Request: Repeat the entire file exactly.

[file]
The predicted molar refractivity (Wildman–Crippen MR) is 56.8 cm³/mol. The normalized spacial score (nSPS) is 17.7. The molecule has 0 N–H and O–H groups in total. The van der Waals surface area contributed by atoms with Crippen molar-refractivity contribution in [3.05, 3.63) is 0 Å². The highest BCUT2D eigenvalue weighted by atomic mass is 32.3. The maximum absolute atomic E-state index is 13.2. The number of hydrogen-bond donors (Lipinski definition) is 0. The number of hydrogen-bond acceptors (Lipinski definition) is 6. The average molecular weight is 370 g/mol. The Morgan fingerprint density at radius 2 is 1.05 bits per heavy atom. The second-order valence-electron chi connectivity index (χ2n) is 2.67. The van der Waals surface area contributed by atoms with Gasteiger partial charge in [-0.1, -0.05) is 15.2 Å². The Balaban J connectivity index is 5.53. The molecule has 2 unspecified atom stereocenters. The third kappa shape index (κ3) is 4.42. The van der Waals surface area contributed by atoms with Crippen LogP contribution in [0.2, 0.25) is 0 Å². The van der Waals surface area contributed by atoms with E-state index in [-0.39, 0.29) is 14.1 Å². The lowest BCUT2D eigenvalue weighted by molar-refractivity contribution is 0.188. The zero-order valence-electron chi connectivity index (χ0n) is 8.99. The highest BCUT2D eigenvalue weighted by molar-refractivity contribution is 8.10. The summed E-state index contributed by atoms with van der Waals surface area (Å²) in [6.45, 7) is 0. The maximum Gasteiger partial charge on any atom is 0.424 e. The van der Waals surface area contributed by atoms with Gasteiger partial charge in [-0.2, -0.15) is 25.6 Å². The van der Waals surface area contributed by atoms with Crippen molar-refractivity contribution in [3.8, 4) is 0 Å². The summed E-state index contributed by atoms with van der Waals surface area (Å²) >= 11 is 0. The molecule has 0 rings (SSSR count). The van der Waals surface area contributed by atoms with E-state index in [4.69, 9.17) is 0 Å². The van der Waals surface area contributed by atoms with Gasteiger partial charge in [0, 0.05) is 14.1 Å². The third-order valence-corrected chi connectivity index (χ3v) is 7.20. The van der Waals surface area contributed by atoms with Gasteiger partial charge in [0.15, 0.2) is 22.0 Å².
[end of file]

The predicted molar refractivity (Wildman–Crippen MR) is 56.8 cm³/mol. The normalized spacial score (nSPS) is 17.7. The molecule has 0 N–H and O–H groups in total. The van der Waals surface area contributed by atoms with Crippen molar-refractivity contribution in [3.05, 3.63) is 0 Å². The highest BCUT2D eigenvalue weighted by atomic mass is 32.3. The maximum absolute atomic E-state index is 13.2. The number of hydrogen-bond donors (Lipinski definition) is 0. The number of hydrogen-bond acceptors (Lipinski definition) is 6. The average molecular weight is 370 g/mol. The Morgan fingerprint density at radius 2 is 1.05 bits per heavy atom. The second-order valence-electron chi connectivity index (χ2n) is 2.67. The van der Waals surface area contributed by atoms with Gasteiger partial charge in [-0.1, -0.05) is 15.2 Å². The Balaban J connectivity index is 5.53. The molecule has 2 unspecified atom stereocenters. The third kappa shape index (κ3) is 4.42. The van der Waals surface area contributed by atoms with Crippen LogP contribution in [0.2, 0.25) is 0 Å². The van der Waals surface area contributed by atoms with E-state index in [-0.39, 0.29) is 14.1 Å². The lowest BCUT2D eigenvalue weighted by molar-refractivity contribution is 0.188. The zero-order valence-electron chi connectivity index (χ0n) is 8.99. The highest BCUT2D eigenvalue weighted by molar-refractivity contribution is 8.10. The summed E-state index contributed by atoms with van der Waals surface area (Å²) in [6.45, 7) is 0. The maximum Gasteiger partial charge on any atom is 0.424 e. The van der Waals surface area contributed by atoms with Gasteiger partial charge in [-0.2, -0.15) is 25.6 Å². The van der Waals surface area contributed by atoms with Crippen molar-refractivity contribution in [3.8, 4) is 0 Å². The summed E-state index contributed by atoms with van der Waals surface area (Å²) >= 11 is 0. The molecule has 0 rings (SSSR count). The van der Waals surface area contributed by atoms with E-state index in [4.69, 9.17) is 0 Å². The van der Waals surface area contributed by atoms with Gasteiger partial charge in [0, 0.05) is 14.1 Å². The third-order valence-corrected chi connectivity index (χ3v) is 7.20. The van der Waals surface area contributed by atoms with Gasteiger partial charge in [0.15, 0.2) is 22.0 Å².